Standard Article

Organization of Invertebrate Motor Systems

Handbook of Physiology, The Nervous System, Cellular Biology of Neurons

  1. Donald Kennedy1,
  2. William J. Davis2

Published Online: 1 JAN 2011

DOI: 10.1002/cphy.cp010127

Comprehensive Physiology

Comprehensive Physiology

How to Cite

Kennedy, D. and Davis, W. J. 2011. Organization of Invertebrate Motor Systems. Comprehensive Physiology. 1023–1087.

Author Information

  1. 1

    Department of Biological Sciences, Stanford University, Stanford, California

  2. 2

    Thimann Laboratories, University of California at Santa Cruz, Santa Cruz, California

Publication History

  1. Published Online: 1 JAN 2011

Abstract

The sections in this article are:

  • 1
    Properties of Muscle
    • 1.1
      Anatomic Organization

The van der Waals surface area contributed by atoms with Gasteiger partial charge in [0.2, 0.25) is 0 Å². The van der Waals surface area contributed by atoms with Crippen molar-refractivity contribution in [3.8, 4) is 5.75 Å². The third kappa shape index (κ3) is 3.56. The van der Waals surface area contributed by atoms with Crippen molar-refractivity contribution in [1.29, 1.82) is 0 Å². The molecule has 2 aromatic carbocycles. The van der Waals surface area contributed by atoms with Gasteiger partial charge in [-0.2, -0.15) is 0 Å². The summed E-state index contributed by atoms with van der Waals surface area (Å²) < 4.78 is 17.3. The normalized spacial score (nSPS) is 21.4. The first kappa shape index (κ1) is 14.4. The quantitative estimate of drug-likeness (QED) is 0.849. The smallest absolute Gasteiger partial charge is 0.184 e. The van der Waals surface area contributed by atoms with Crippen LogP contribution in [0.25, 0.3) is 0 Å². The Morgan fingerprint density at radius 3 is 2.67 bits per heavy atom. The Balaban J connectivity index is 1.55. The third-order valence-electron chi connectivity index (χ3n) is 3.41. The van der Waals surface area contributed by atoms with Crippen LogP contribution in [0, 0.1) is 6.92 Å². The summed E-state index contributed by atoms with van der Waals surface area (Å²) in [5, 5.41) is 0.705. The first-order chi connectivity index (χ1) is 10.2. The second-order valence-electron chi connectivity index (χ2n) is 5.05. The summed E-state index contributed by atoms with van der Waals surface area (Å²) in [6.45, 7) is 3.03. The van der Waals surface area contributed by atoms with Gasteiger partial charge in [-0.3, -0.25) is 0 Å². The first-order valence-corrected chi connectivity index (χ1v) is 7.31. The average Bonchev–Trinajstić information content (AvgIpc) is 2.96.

• 1.2
      Contraction Speed
    • 1.3
      Strength and Extent of Contraction
    • 1.4
      Thresholds for Excitation-Contraction Coupling
    • 1.5
      Correlations with Innervation
    • 1.6
      Dependence of Tension on Recent History
  • 2
    Motor Neurons and the Motor Unit
    • 2.1
      Motor Neuron Morphology
    • 2.2
      Correlations Between Motor Neuron Morphology and Function
    • 2.3
      Neuromuscular Transmission
    • 2.4
      Excitation-Contraction Coupling
    • 2.5
      Peripheral Motor Unit Organization
    • 2.6
      Matching of Central and Peripheral Properties
    • 2.7
      Ontogeny and Regeneration
  • 3
    Reflex Organization
    • 3.1
      Proprioceptive Reflexes
    • 3.2
      Exteroreceptive Reflexes
    • 3.3
      Righting Reflexes
    • 3.4
      Optomotor Reflexes
    • 3.5
      Control of Reflex Excitability
  • 4
    Central Organization of Motor Systems
    • 4.1
      Structure of Motor Programs
    • 4.2
      Storage of Motor Programs
    • 4.3
      Release of Motor Programs by Command Elements
    • 4.4
      Central Versus Peripheral Control of Motor Output
    • 4.5
      Development of Pattern-Generating Networks
    • 4.6
      Complex Behavioral Phenomena
  • 5
    Conclusion